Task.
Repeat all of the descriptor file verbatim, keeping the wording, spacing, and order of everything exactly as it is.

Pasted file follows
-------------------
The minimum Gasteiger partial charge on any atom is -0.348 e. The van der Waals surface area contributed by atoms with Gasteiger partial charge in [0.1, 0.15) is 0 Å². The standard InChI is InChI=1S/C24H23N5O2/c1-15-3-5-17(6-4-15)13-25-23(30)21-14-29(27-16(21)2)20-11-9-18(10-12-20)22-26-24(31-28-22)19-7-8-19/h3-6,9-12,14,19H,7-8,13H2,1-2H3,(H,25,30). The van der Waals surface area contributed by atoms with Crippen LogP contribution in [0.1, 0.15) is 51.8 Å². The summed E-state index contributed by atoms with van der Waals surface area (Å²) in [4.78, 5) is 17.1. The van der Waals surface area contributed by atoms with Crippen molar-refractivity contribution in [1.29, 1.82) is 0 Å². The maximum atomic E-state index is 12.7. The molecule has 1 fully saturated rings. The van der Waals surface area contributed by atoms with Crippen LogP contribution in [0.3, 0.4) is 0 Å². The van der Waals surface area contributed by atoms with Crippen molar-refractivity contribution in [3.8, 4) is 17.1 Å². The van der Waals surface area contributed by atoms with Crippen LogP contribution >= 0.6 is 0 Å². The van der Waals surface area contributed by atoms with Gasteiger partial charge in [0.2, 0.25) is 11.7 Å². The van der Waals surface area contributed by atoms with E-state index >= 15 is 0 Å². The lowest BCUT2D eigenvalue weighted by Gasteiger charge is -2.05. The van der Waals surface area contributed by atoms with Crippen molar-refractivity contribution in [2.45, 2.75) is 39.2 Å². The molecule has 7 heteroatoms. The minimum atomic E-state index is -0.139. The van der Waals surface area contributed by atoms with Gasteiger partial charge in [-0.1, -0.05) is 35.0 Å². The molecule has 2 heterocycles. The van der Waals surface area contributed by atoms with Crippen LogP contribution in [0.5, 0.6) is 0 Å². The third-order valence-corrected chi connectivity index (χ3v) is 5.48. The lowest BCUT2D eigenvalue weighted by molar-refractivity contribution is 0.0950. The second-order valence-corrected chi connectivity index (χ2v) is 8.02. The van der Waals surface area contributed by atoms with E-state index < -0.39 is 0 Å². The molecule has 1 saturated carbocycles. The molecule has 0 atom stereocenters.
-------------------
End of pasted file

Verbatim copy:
The minimum Gasteiger partial charge on any atom is -0.348 e. The van der Waals surface area contributed by atoms with Gasteiger partial charge in [0.1, 0.15) is 0 Å². The standard InChI is InChI=1S/C24H23N5O2/c1-15-3-5-17(6-4-15)13-25-23(30)21-14-29(27-16(21)2)20-11-9-18(10-12-20)22-26-24(31-28-22)19-7-8-19/h3-6,9-12,14,19H,7-8,13H2,1-2H3,(H,25,30). The van der Waals surface area contributed by atoms with Crippen LogP contribution in [0.1, 0.15) is 51.8 Å². The summed E-state index contributed by atoms with van der Waals surface area (Å²) in [4.78, 5) is 17.1. The van der Waals surface area contributed by atoms with Crippen molar-refractivity contribution in [1.29, 1.82) is 0 Å². The maximum atomic E-state index is 12.7. The molecule has 1 fully saturated rings. The van der Waals surface area contributed by atoms with Crippen LogP contribution in [0.3, 0.4) is 0 Å². The van der Waals surface area contributed by atoms with Crippen molar-refractivity contribution in [3.8, 4) is 17.1 Å². The van der Waals surface area contributed by atoms with Crippen LogP contribution >= 0.6 is 0 Å². The van der Waals surface area contributed by atoms with Gasteiger partial charge in [0.2, 0.25) is 11.7 Å². The van der Waals surface area contributed by atoms with E-state index >= 15 is 0 Å². The lowest BCUT2D eigenvalue weighted by Gasteiger charge is -2.05. The van der Waals surface area contributed by atoms with Crippen molar-refractivity contribution in [2.45, 2.75) is 39.2 Å². The molecule has 7 heteroatoms. The minimum atomic E-state index is -0.139. The van der Waals surface area contributed by atoms with Gasteiger partial charge in [-0.1, -0.05) is 35.0 Å². The molecule has 2 heterocycles. The van der Waals surface area contributed by atoms with Crippen LogP contribution in [0.5, 0.6) is 0 Å². The third-order valence-corrected chi connectivity index (χ3v) is 5.48. The lowest BCUT2D eigenvalue weighted by molar-refractivity contribution is 0.0950. The second-order valence-corrected chi connectivity index (χ2v) is 8.02. The van der Waals surface area contributed by atoms with E-state index < -0.39 is 0 Å². The molecule has 1 saturated carbocycles. The molecule has 0 atom stereocenters.